The impact of Post Office closures on older members of local communities has been detailed in new figures from the charity Help the Aged. They show that almost a third of older people have seen their nearest post office close.
The charity’s report also found that a fifth of older people, or about 2.3 million people, needed to travel at least half a mile to a mile further to find a replacement for their local branch when it closed. Help The Aged believes elderly people are not being given adequate consideration during the consultation process about closures.
It says older people are important customers for the Post Office because thousands of them collect their pensions direct from their local offices each week. The charity also claims that millions of older people are struggling with day-to-day tasks because of the closures. Help The Aged is also pointing out that in spite of nearly 100,000 responses to the public consultation and almost 500 hours of meetings fewer than 4 per cent of branches listed for closure have been saved.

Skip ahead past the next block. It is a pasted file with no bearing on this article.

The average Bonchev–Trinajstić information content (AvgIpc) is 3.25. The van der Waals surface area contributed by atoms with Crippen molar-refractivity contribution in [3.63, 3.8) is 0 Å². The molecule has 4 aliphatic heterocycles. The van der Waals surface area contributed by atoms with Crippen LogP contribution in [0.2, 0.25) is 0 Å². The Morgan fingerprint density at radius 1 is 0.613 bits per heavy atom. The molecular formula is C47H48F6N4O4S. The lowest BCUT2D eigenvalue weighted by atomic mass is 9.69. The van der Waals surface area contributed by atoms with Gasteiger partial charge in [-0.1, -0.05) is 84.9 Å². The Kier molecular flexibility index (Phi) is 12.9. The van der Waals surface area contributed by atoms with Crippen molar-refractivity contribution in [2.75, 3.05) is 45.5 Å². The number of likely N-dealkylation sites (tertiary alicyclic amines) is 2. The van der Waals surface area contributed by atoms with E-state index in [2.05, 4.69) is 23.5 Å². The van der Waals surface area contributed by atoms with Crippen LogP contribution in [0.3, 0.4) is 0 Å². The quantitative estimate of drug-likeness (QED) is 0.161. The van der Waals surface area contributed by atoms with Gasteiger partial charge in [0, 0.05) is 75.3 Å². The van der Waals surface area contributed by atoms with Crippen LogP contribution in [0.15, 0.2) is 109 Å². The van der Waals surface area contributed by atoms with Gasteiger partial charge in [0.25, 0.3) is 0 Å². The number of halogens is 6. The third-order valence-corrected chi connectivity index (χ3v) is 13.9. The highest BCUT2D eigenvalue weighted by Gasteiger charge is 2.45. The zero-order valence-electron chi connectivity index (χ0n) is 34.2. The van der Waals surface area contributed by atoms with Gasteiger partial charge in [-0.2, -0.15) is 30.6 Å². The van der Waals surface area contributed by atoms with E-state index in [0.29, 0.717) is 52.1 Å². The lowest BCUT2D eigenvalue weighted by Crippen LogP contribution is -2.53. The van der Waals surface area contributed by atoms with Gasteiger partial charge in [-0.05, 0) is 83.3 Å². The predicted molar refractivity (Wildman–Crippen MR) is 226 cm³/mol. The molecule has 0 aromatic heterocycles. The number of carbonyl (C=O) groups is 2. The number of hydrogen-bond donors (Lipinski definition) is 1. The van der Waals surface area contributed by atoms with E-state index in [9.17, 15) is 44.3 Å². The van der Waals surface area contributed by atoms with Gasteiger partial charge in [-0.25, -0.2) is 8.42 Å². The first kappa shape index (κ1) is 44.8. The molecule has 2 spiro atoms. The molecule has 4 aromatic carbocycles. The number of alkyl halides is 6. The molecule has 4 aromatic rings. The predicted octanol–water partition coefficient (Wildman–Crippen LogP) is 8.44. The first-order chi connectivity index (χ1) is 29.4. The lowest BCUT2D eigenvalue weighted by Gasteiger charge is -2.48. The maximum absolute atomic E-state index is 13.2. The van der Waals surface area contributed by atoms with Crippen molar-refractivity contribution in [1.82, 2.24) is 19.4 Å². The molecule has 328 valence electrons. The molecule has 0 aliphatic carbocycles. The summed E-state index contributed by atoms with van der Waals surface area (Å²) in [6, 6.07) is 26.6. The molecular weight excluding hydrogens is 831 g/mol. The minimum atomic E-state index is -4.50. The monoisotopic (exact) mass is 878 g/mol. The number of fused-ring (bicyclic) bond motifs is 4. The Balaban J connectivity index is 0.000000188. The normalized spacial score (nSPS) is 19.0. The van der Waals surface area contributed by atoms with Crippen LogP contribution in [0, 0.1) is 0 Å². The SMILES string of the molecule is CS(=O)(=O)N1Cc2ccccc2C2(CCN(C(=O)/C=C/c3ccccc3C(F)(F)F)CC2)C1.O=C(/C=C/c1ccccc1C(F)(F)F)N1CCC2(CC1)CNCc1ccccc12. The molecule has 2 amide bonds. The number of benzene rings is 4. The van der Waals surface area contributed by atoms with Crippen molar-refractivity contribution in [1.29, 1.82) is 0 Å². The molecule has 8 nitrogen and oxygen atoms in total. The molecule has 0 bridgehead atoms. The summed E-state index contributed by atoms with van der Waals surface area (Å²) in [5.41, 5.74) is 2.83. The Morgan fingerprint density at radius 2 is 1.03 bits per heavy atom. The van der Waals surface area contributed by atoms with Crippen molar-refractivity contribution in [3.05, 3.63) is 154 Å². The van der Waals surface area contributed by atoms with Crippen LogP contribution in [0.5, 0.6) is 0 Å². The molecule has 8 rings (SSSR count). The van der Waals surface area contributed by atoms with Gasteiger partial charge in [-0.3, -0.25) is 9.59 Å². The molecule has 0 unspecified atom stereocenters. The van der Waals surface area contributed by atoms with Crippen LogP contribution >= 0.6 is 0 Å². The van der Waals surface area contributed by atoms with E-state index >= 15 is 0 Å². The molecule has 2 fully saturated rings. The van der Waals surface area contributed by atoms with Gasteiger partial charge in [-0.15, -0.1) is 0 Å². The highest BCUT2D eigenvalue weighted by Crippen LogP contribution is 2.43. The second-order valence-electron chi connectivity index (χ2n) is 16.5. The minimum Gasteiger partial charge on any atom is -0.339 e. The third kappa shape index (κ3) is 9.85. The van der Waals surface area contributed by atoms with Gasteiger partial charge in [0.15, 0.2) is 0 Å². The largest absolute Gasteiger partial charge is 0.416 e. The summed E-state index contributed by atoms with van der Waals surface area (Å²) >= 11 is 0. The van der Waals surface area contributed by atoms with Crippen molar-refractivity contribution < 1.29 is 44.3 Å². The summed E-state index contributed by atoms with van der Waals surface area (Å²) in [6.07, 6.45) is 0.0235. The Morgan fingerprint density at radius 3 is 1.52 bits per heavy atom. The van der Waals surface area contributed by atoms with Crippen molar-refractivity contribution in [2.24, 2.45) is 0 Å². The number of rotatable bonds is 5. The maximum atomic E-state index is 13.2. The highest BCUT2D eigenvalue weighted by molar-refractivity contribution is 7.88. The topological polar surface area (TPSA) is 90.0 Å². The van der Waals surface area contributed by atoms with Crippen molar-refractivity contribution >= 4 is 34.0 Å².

Dr Alan Burnett, senior policy officer for the charity said, “Older people feel very strongly about this issue. When you have a mobility problem or difficulty getting around, a journey extended by only half a mile is not a simple matter of a little more exercise it is almost a complete removal of the service.
He said many older people had told the charity that they felt ignored in the process and it seemed the Post Office was just paying lip service to the Government consultation. Even so, Help The Aged is urging older people to get involved in the consultations over proposed closures and to give the Post Office the local information that would allow the right decisions to be made